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Fed Watch: What to Expect from the September Meeting

It’s that time again. The Federal Reserve’s rate-setting Federal Open Market Committee will hold its monthly meeting on Sept. 19–20. What should we expect?

Two headline issues stand out: First, Fed officials look set to leave the central bank’s benchmark short-term interest rate steady at its current range of 1.0% to 1.25%. Second, they are likely to announce that they will start scaling back the Fed’s massive bond holdings in October.

Other subjects also bear watching, but we’ll start with those two.

Interest rates

Fed officials have dropped some public hints about their plans to keep interest rates on hold at the coming meeting, so a hike would definitely be a surprise. The bigger question is whether they will stick with their projection of another rate hike later this year, most likely in December. And that will depend on the economy.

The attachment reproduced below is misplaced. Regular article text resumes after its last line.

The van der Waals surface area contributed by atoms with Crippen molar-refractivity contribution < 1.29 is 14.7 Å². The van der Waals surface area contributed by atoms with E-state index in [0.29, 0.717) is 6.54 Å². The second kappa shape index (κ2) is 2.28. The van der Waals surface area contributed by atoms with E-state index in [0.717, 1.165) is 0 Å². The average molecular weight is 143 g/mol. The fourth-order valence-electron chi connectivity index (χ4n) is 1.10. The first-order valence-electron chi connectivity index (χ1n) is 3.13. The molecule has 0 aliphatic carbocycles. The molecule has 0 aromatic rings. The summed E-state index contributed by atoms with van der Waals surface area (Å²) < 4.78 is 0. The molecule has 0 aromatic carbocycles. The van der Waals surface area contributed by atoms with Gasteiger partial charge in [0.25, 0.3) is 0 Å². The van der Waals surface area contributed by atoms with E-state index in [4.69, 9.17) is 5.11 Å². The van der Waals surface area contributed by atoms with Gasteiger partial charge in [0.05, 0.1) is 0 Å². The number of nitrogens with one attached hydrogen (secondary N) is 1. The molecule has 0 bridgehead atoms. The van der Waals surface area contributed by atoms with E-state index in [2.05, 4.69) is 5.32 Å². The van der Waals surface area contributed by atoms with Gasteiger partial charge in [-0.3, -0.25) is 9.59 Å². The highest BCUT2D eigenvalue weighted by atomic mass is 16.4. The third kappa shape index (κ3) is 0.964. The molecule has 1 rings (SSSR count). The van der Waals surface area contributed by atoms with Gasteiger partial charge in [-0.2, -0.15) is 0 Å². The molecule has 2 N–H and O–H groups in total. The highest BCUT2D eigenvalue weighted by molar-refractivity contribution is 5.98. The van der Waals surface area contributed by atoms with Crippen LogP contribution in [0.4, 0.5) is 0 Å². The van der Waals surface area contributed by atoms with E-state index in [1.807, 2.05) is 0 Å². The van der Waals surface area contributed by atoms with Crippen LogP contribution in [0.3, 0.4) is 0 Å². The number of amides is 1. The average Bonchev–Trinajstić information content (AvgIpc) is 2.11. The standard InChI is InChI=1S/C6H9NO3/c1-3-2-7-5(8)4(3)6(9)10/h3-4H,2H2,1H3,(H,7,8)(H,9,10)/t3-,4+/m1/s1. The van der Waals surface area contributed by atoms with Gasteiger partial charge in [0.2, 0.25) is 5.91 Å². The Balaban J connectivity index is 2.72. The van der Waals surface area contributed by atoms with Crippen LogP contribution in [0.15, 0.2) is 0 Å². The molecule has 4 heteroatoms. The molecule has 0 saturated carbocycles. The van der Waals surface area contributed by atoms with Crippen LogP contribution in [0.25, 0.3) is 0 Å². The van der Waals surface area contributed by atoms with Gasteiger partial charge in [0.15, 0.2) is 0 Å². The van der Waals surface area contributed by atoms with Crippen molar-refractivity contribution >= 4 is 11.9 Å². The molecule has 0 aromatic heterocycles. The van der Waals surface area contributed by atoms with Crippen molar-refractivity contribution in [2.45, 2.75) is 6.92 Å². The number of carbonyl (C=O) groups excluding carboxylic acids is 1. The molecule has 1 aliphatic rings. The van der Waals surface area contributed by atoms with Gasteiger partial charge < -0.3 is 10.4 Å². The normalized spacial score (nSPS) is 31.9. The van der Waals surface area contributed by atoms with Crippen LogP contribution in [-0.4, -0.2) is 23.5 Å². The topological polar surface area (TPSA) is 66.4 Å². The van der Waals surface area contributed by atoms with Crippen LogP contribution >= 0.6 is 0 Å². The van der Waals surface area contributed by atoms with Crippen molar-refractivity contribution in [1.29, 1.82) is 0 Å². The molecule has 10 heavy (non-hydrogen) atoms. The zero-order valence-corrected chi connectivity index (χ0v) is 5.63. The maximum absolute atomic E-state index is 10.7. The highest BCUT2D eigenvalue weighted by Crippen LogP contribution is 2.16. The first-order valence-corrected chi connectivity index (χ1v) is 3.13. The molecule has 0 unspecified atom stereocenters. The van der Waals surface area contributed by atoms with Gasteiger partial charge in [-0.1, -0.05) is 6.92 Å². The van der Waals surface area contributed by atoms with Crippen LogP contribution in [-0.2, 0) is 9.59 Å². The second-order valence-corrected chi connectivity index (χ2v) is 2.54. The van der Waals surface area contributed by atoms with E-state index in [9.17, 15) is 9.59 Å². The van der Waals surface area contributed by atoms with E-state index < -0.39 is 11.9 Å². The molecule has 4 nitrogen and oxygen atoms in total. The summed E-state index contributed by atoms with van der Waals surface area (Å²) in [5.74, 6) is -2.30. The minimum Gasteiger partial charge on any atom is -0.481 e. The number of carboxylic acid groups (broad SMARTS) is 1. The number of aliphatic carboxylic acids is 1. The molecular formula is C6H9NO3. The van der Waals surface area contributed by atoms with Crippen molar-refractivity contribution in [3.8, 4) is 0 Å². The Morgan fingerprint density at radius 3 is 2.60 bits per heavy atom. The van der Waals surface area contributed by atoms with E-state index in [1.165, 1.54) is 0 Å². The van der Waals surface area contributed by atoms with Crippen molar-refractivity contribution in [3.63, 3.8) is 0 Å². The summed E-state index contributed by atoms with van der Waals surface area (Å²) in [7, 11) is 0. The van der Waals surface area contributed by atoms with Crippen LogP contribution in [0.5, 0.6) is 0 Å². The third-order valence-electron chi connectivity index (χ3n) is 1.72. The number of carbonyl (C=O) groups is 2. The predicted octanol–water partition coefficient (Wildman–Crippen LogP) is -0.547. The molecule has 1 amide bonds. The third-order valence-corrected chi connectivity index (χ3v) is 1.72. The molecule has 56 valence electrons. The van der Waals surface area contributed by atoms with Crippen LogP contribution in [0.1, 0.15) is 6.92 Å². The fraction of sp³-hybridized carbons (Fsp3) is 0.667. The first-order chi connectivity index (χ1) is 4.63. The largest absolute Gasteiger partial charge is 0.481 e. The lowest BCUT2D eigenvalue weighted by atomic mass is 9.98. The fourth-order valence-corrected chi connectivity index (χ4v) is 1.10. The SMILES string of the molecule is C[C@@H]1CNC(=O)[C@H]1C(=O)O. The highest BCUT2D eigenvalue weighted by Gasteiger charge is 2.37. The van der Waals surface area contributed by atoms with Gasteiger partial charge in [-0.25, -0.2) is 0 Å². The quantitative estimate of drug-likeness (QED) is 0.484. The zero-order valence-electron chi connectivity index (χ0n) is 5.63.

By law, the Fed is tasked with using its monetary tools to keep unemployment low and inflation under control. The first part of that mandate has been humming along nicely. At 4.4% in August, the unemployment rate remains low and is approaching the Fed’s median projection for 2017 of 4.3%.

Inflation has been trickier—and is exhibit A in why the Fed hasn’t been able to get rates back to normal more quickly. Normally, when unemployment is this low, the expectation is that an increase in inflation can’t be far behind, as employers could start offering higher wages to compete for a shrinking pool of available employees. However, inflation actually softened earlier this year.

Prices firmed up in August, but it’s unclear whether that will be enough. The Fed’s preferred measure of inflation is still below its 2% target—the core deflator for personal consumption expenditures (PCE) fell to a 1.4% rate in July from 1.9% at the beginning of the year—but Fed Chair Janet Yellen has suggested that weakness was temporary and expected.

Whether the economy has shaken off those temporary effects remains to be seen, but the August data could give the Fed the evidence it needs to stick with its plans for another hike this year.